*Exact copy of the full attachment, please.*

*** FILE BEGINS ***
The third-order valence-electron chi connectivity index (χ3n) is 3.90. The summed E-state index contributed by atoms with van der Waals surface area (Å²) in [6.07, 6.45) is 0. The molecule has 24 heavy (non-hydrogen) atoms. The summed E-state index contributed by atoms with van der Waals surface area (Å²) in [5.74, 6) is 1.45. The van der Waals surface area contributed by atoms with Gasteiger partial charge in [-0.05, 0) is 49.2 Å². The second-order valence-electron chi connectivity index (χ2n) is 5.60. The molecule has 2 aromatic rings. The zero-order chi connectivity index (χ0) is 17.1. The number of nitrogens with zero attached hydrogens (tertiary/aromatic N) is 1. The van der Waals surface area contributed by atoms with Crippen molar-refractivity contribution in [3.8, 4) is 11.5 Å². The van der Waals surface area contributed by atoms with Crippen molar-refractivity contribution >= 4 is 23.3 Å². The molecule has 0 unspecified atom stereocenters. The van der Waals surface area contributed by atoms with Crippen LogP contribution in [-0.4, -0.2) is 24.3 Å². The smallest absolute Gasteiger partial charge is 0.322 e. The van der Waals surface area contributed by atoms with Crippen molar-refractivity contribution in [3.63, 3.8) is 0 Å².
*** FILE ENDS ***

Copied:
The third-order valence-electron chi connectivity index (χ3n) is 3.90. The summed E-state index contributed by atoms with van der Waals surface area (Å²) in [6.07, 6.45) is 0. The molecule has 24 heavy (non-hydrogen) atoms. The summed E-state index contributed by atoms with van der Waals surface area (Å²) in [5.74, 6) is 1.45. The van der Waals surface area contributed by atoms with Gasteiger partial charge in [-0.05, 0) is 49.2 Å². The second-order valence-electron chi connectivity index (χ2n) is 5.60. The molecule has 2 aromatic rings. The zero-order chi connectivity index (χ0) is 17.1. The number of nitrogens with zero attached hydrogens (tertiary/aromatic N) is 1. The van der Waals surface area contributed by atoms with Crippen molar-refractivity contribution in [3.8, 4) is 11.5 Å². The van der Waals surface area contributed by atoms with Crippen molar-refractivity contribution >= 4 is 23.3 Å². The molecule has 0 unspecified atom stereocenters. The van der Waals surface area contributed by atoms with Crippen LogP contribution in [-0.4, -0.2) is 24.3 Å². The smallest absolute Gasteiger partial charge is 0.322 e. The van der Waals surface area contributed by atoms with Crippen molar-refractivity contribution in [3.63, 3.8) is 0 Å².